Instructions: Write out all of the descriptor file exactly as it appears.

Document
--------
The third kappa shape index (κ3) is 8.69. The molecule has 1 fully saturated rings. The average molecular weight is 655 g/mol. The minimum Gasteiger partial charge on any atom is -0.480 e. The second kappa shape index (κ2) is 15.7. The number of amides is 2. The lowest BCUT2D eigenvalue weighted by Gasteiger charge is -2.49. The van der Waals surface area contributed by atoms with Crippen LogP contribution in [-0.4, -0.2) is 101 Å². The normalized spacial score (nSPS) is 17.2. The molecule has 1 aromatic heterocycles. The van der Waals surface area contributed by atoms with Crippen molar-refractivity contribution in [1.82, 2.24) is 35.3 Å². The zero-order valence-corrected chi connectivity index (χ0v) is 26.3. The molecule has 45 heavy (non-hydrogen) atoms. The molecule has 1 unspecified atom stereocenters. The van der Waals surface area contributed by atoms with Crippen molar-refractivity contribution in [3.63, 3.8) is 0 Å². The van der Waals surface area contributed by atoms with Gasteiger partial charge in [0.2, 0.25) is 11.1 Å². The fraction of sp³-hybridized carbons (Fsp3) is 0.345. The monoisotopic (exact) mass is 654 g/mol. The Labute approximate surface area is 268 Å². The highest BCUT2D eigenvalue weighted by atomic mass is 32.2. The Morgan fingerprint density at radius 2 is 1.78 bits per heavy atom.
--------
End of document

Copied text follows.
The third kappa shape index (κ3) is 8.69. The molecule has 1 fully saturated rings. The average molecular weight is 655 g/mol. The minimum Gasteiger partial charge on any atom is -0.480 e. The second kappa shape index (κ2) is 15.7. The number of amides is 2. The lowest BCUT2D eigenvalue weighted by Gasteiger charge is -2.49. The van der Waals surface area contributed by atoms with Crippen LogP contribution in [-0.4, -0.2) is 101 Å². The normalized spacial score (nSPS) is 17.2. The molecule has 1 aromatic heterocycles. The van der Waals surface area contributed by atoms with Crippen molar-refractivity contribution in [1.82, 2.24) is 35.3 Å². The zero-order valence-corrected chi connectivity index (χ0v) is 26.3. The molecule has 45 heavy (non-hydrogen) atoms. The molecule has 1 unspecified atom stereocenters. The van der Waals surface area contributed by atoms with Crippen molar-refractivity contribution in [3.63, 3.8) is 0 Å². The van der Waals surface area contributed by atoms with Gasteiger partial charge in [0.2, 0.25) is 11.1 Å². The fraction of sp³-hybridized carbons (Fsp3) is 0.345. The monoisotopic (exact) mass is 654 g/mol. The Labute approximate surface area is 268 Å². The highest BCUT2D eigenvalue weighted by atomic mass is 32.2. The Morgan fingerprint density at radius 2 is 1.78 bits per heavy atom.